TAMPA — When Andrej Sustr doesn’t have a hockey stick in his hand, he typically has a camera around his neck.
The Lightning defenseman picked up photography overseas while he played for China’s HC Kunlun Red Star team for two years out of the Kontinental Hockey League.
Everyone walks around with cameras in their pockets every day thanks to cell phones, he said, but it’s different with an actual digital single-lens reflex camera in hand.
“I fell in love with it,” said Sustr, 30, who played in 317 games with the Lightning from 2012-2018. “It’s something to do off the ice, get away from the game.”
Sustr has been all in from the start on his hobby. After messing around with a teammate’s camera, he went out to a store in Beijing that same week and purchased his own Leica compact digital camera.
He likes the simplicity of the device, how he shoots with one lens in black and white and lets the image speak for itself. Rarely does he need any editing.
“It’s more to the bone,” Sustr said of shooting in black and white. “That’s attractive to me. You get to see the world through a different eye.”
Sustr hopes he can get into film photography in the near future. Shooting digitally requires less equipment when traveling, so it’s been easier to handle while playing professional hockey.
Photography is an escape for the defenseman.
“If you want to be good at something, you have to put in the time and the work,” he said. “You study the game or study the photographers and stuff like that, so it taught me a lot. I’m grateful for that, it gave me a sense of balance.”
Sustr’s eye for the shot has come with time. He enjoys street photography most, as it allows him to explore new places. But as hockey season begins, he doesn’t have as much time to “roam the streets.” So he turns his camera on his teammates in the locker room.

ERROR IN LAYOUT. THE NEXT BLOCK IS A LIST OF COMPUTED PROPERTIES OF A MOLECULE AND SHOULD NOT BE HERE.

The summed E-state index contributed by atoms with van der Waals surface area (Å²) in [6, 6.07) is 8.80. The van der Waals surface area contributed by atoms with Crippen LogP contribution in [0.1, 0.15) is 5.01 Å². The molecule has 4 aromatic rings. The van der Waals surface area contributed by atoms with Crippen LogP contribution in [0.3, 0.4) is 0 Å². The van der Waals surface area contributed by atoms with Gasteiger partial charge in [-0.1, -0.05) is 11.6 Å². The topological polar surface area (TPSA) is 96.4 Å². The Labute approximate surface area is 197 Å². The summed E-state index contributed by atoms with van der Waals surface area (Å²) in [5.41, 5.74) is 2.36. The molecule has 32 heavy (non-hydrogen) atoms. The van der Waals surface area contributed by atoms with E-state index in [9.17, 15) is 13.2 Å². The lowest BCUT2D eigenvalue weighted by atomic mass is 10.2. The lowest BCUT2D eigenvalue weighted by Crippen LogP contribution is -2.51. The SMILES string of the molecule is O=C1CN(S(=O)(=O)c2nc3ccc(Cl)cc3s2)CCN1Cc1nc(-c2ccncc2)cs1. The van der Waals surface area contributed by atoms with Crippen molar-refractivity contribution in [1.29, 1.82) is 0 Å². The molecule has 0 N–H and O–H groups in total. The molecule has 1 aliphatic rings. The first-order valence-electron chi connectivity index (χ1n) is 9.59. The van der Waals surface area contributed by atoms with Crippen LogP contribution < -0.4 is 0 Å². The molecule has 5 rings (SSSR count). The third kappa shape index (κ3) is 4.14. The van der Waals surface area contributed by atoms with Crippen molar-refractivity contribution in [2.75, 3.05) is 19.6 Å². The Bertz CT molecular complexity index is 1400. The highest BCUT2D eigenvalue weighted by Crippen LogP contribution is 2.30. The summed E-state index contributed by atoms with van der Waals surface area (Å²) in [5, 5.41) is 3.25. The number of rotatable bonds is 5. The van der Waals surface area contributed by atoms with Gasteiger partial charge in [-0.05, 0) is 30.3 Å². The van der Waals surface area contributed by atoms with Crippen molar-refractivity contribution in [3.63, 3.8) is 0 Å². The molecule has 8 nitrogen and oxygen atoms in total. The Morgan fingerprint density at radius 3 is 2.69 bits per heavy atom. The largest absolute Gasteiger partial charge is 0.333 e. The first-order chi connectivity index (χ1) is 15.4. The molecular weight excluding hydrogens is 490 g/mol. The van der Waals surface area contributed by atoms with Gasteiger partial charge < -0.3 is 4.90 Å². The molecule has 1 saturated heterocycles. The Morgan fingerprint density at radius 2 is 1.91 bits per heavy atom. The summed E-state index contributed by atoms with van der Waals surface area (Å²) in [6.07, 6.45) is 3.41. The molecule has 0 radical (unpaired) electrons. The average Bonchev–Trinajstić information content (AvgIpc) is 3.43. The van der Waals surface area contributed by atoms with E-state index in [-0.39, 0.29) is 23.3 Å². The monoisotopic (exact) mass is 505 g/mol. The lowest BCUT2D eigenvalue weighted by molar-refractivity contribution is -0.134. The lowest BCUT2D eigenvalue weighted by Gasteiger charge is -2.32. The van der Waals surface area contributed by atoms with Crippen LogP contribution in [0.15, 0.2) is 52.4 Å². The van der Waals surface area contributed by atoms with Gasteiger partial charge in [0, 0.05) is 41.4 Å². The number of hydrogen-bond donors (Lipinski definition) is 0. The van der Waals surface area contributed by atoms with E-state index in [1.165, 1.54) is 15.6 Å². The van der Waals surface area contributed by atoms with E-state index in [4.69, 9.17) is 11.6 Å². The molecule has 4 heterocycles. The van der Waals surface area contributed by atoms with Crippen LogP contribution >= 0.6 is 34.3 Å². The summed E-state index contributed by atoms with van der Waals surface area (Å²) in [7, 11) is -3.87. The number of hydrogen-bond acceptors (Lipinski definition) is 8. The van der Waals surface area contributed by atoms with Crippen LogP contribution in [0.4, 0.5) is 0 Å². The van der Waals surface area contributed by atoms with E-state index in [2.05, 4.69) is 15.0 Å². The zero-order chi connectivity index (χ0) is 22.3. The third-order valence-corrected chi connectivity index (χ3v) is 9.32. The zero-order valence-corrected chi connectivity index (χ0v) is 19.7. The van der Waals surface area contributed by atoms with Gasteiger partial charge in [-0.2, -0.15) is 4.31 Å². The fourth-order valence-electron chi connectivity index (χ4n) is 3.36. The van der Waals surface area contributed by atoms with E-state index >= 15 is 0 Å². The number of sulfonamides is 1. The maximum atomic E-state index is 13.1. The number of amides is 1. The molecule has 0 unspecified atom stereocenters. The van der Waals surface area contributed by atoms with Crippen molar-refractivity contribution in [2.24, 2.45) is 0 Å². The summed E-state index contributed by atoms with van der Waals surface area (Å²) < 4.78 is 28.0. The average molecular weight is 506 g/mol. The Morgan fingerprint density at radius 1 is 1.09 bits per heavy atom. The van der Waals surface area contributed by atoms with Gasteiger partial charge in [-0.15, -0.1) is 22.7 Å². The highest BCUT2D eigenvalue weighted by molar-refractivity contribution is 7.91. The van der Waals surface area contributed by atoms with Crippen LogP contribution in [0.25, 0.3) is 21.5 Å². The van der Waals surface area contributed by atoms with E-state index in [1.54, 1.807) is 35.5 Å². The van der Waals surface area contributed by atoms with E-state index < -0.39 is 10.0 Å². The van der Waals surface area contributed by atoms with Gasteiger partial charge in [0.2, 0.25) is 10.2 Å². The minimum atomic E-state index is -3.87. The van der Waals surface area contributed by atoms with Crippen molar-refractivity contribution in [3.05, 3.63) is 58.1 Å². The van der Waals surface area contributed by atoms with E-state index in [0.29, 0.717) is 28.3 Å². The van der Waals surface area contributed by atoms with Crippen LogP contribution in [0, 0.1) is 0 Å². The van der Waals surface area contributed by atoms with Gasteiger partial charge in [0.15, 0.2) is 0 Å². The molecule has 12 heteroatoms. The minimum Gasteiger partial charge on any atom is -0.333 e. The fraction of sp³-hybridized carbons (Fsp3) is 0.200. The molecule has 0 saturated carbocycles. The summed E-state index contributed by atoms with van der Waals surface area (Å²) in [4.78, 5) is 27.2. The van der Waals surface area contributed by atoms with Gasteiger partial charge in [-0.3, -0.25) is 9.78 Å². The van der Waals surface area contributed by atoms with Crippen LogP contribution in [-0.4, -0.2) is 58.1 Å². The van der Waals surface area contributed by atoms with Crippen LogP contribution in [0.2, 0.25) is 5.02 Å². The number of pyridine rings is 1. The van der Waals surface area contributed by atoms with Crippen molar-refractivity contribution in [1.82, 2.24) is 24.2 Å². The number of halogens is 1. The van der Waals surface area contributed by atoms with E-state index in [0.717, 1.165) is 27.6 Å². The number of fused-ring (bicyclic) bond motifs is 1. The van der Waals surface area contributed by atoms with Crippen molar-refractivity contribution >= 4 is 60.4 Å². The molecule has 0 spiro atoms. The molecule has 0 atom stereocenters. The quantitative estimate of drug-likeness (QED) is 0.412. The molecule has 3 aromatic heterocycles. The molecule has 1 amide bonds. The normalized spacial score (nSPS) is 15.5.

“I have access to that room that no other photographer would have,” he said. “It’s been cool to capitalize on that.”
It helps having teammates as close friends, people he has known from his previous six seasons with the organization who allow him to capture their true personalities.
“I learned the best shots happen usually when you just press the shutter at the best time,” Sustr said. “Obviously, you pick your spots but you want to let the guys be themselves and not try to force something.”
One of the last times Nikita Kucherov saw Sustr walk into the locker room after a skate the two shared a laugh over Sustr’s hobby.
“Oh, you still play hockey?” Kucherov asked. “I thought you were a full-time photographer.”
He hasn’t had any complaints from his teammates about the moments he has captured away from the ice — players packing up their equipment at their locker room stalls or receiving treatment after practices. Sustr’s camera even followed the team while they recorded their promotional snippets that are used for the entire season.
“I think guys like it,” he said. “It’s something they get to keep and it’s something (I) can share with the guys, and I think they’re grateful for that.”
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